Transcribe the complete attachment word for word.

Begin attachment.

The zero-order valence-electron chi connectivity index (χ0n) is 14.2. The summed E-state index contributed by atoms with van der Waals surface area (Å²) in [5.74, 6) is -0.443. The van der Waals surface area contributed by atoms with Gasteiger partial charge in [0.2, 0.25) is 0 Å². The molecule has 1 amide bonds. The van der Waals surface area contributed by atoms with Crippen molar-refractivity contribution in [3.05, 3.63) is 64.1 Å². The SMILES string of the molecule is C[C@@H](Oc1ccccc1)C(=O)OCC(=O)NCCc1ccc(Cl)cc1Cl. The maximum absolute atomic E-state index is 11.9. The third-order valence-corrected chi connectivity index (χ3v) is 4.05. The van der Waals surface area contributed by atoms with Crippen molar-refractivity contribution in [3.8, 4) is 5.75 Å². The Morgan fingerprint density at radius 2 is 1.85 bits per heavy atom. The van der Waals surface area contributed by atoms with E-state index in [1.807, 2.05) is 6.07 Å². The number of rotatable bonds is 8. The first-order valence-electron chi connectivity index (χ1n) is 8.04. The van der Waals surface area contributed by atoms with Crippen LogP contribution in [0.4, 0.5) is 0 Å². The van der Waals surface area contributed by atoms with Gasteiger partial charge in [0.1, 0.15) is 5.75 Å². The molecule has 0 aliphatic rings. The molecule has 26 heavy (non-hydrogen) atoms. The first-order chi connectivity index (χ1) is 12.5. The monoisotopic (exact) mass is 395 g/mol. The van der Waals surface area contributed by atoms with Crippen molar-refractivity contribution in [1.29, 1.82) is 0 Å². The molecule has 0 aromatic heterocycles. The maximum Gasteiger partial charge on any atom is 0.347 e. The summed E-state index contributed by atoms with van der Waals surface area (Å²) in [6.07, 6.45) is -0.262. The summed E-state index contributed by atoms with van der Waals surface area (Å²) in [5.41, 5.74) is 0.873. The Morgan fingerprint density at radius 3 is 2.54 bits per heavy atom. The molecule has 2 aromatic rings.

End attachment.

The zero-order valence-electron chi connectivity index (χ0n) is 14.2. The summed E-state index contributed by atoms with van der Waals surface area (Å²) in [5.74, 6) is -0.443. The van der Waals surface area contributed by atoms with Gasteiger partial charge in [0.2, 0.25) is 0 Å². The molecule has 1 amide bonds. The van der Waals surface area contributed by atoms with Crippen molar-refractivity contribution in [3.05, 3.63) is 64.1 Å². The SMILES string of the molecule is C[C@@H](Oc1ccccc1)C(=O)OCC(=O)NCCc1ccc(Cl)cc1Cl. The maximum absolute atomic E-state index is 11.9. The third-order valence-corrected chi connectivity index (χ3v) is 4.05. The van der Waals surface area contributed by atoms with Crippen molar-refractivity contribution in [3.8, 4) is 5.75 Å². The Morgan fingerprint density at radius 2 is 1.85 bits per heavy atom. The van der Waals surface area contributed by atoms with E-state index in [1.807, 2.05) is 6.07 Å². The number of rotatable bonds is 8. The first-order valence-electron chi connectivity index (χ1n) is 8.04. The van der Waals surface area contributed by atoms with Crippen LogP contribution in [0.4, 0.5) is 0 Å². The van der Waals surface area contributed by atoms with Gasteiger partial charge in [0.1, 0.15) is 5.75 Å². The molecule has 0 aliphatic rings. The molecule has 26 heavy (non-hydrogen) atoms. The first-order chi connectivity index (χ1) is 12.5. The monoisotopic (exact) mass is 395 g/mol. The van der Waals surface area contributed by atoms with Crippen molar-refractivity contribution in [1.29, 1.82) is 0 Å². The molecule has 0 aromatic heterocycles. The maximum Gasteiger partial charge on any atom is 0.347 e. The summed E-state index contributed by atoms with van der Waals surface area (Å²) in [6.07, 6.45) is -0.262. The summed E-state index contributed by atoms with van der Waals surface area (Å²) in [5.41, 5.74) is 0.873. The Morgan fingerprint density at radius 3 is 2.54 bits per heavy atom. The molecule has 2 aromatic rings.